Baby Names

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Gaelic Boy Names You Won’t Hear Every Day

Strong, spunky names that might be perfect for your little boy.

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Ireland and Scotland are both known for their gorgeous scenery and lilting accents — but also their beautiful names. Gaelic boy names can sound sweet, strong, poetic, and sometimes all three. Whether you can proudly trace your roots back to a country with Gaelic history, or whether you just enjoy wearing your “Kiss Me, I’m Irish” shirt on St. Patrick’s Day, these unique names will be a great fit for a new little boy. You can take your time choosing a name that will fit your baby boy perfectly.

Though Americans often use the word “Gaelic” to refer to the traditional languages of both Scotland and Ireland, they are actually two different languages: Scotts Gaelic and Irish are two of six Celtic languages that are still spoken today by approximately 2 million people. Gaelic boy names often honor myths, legends, or saints, and are part of a rich storytelling tradition.

This list of names draws from both Scotland and Ireland. Some of the names in their original spelling would give a substitute teacher a run for his money: The “BH” in Scots Gaelic is pronounced like the English “V”— so “Siobhan” is pronounced “Shi-von.” All of the names on this list work well in English and are unusual without being too hard for English speakers to pronounce. Whenever he visits Scotland or Ireland, these Gaelic boy names will serve your little boy well.



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If you’re looking for a Gaelic baby boys name that has ties to nature, Eoghan might be a good choice. It means “born of the yew tree” and “youth”. It’s pronounced as “YEW-en” or “Yo-wen”, making it similar-sounding to the more common Irish baby name, Owen.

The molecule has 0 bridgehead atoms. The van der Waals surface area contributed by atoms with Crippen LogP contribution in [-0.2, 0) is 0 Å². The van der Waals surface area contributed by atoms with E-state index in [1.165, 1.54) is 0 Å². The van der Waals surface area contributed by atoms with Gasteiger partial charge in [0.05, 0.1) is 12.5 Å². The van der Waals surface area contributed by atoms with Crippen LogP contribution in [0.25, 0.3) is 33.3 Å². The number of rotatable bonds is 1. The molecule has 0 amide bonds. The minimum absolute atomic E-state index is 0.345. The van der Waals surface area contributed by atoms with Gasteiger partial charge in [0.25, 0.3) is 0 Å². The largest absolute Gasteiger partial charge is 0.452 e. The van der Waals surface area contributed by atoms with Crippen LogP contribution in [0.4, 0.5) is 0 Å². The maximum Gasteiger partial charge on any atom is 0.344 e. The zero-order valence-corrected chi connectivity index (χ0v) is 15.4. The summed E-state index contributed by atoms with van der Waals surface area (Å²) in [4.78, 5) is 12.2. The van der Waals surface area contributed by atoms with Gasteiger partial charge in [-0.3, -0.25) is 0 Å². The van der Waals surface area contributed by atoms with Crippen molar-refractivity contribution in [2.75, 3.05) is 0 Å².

Though Waylon seems to be an increasingly popular name (it broke into the SSA’s top 100 baby boy names in 2021), the very similar Whelan (pronounced well-in) isn’t even in the top 1000. This Gaelic boy name is derived from the Irish surname “Ó Faoláin” which means “young wolf.”



A variation of the popular Irish name Patrick, Padraig is a boy’s name of Gaelic origin. It means “patrician” or “noble”, perfect for that little prince in the making. As for that pronunciation, Padraig is spoken as “Pawd-rig.”



If your little guy is born with fiery red hair, you may want to give your little guy the name Aodhan. A nickname for Aodh, it means “little fire”. Aodhan is an old name, dating all the way back to the 6th century.



This sweet name (pronounced A-mon) is a variation on Edmund and means “wealthy protector.” Not qualities one typically associates with a newborn, but still a wonderful name.



Back in the early aughts, Brendan was a very trendy baby boys’ name. It has since slowed down in popularity, but that doesn’t make Brendan any less beautiful. Originating from the Irish name Breandan (and before that, Breanainn), Brendan means “prince.”



Fergus is a fine name for your little laddie. It means “the strong one” or “man of force.” While Fergus is the more common spelling, it can also be spelled Feargus.



Or Connor. Or, if you’re really wanting to lean into authenticity, Conchobar. This Gaelic boys name plays homage to the legendary — and semi-historical — King Conchobar mac Nessa (or, King Conor). He is a central figure in the Ulster Cycle, an ancient, classic collection of Irish myths. The name is usually translated to mean “lover of hounds” or “lover of wolves.” We love that it has a terrific combination of rich history and familiarity.



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“God is gracious” is the meaning behind the short but sweet Gaelic boys name Ian. In addition to meaning “the Lord is gracious,” Ian is considered to be the Scottish version of the name John. Ian can also be spelled as Iain, giving this name some fun flair.



A Scots Gaelic name meaning “dark stream,” this classic boy name is strong, beautiful and — despite its ancient roots — familiar enough that no one is going to mispronounce your son’s name.



You can set your baby up for success right from the very start by naming him Niall. It comes from the Old Irish word “niadh” and translates to meaning “champion”. Niall can also be spelled as Nial or Nile.